You mean you haven't seen Berkeley's "Going to Heaven On A Mule" number from Wonder Bar? Embarrassingly politically incorrect prolonged number with Al Jolson and cast in blackface and every imaginable black stereotype on display, including huge watermelon rinds. A classic in bad taste.

Wonder Bar (1934) | CarensClassicCinema

WONDER BAR -1934 Stock Photo - Alamy

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5 hours ago, TomJH said:

You mean you haven't seen Berkeley's "Going to Heaven On A Mule" number from Wonder Bar? Embarrassingly politically incorrect prolonged number with Al Jolson and cast in blackface and every imaginable black stereotype on display, including huge watermelon rinds. A classic in bad taste.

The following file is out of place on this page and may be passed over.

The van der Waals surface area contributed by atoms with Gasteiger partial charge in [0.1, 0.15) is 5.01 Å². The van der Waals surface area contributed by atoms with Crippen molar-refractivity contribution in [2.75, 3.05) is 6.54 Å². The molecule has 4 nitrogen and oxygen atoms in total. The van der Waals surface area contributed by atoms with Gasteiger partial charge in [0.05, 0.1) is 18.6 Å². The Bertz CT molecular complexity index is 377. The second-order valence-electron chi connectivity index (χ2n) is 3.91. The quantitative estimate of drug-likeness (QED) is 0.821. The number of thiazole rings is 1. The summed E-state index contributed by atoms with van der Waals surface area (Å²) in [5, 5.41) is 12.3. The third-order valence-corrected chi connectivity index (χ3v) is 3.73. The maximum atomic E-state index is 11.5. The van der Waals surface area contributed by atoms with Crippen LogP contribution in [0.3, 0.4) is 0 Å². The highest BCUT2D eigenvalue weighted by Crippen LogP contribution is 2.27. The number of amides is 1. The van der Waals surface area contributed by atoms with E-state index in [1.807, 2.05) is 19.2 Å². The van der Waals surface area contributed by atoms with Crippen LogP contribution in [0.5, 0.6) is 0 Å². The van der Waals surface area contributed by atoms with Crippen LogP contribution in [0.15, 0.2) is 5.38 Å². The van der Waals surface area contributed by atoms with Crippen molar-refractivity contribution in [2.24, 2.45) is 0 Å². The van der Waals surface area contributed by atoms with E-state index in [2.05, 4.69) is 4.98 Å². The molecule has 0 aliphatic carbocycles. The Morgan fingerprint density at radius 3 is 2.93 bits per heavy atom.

Wonder Bar (1934) | CarensClassicCinema

WONDER BAR -1934 Stock Photo - Alamy

OMG!  This is terrible!

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10 hours ago, TomJH said:

You mean you haven't seen Berkeley's "Going to Heaven On A Mule" number from Wonder Bar? Embarrassingly politically incorrect prolonged number with Al Jolson and cast in blackface and every imaginable black stereotype on display, including huge watermelon rinds. A classic in bad taste.

Wonder Bar (1934) | CarensClassicCinema

WONDER BAR -1934 Stock Photo - Alamy

This number is so awful that it's featured in TCM's mini-documentary on blackface and racial stereotypes.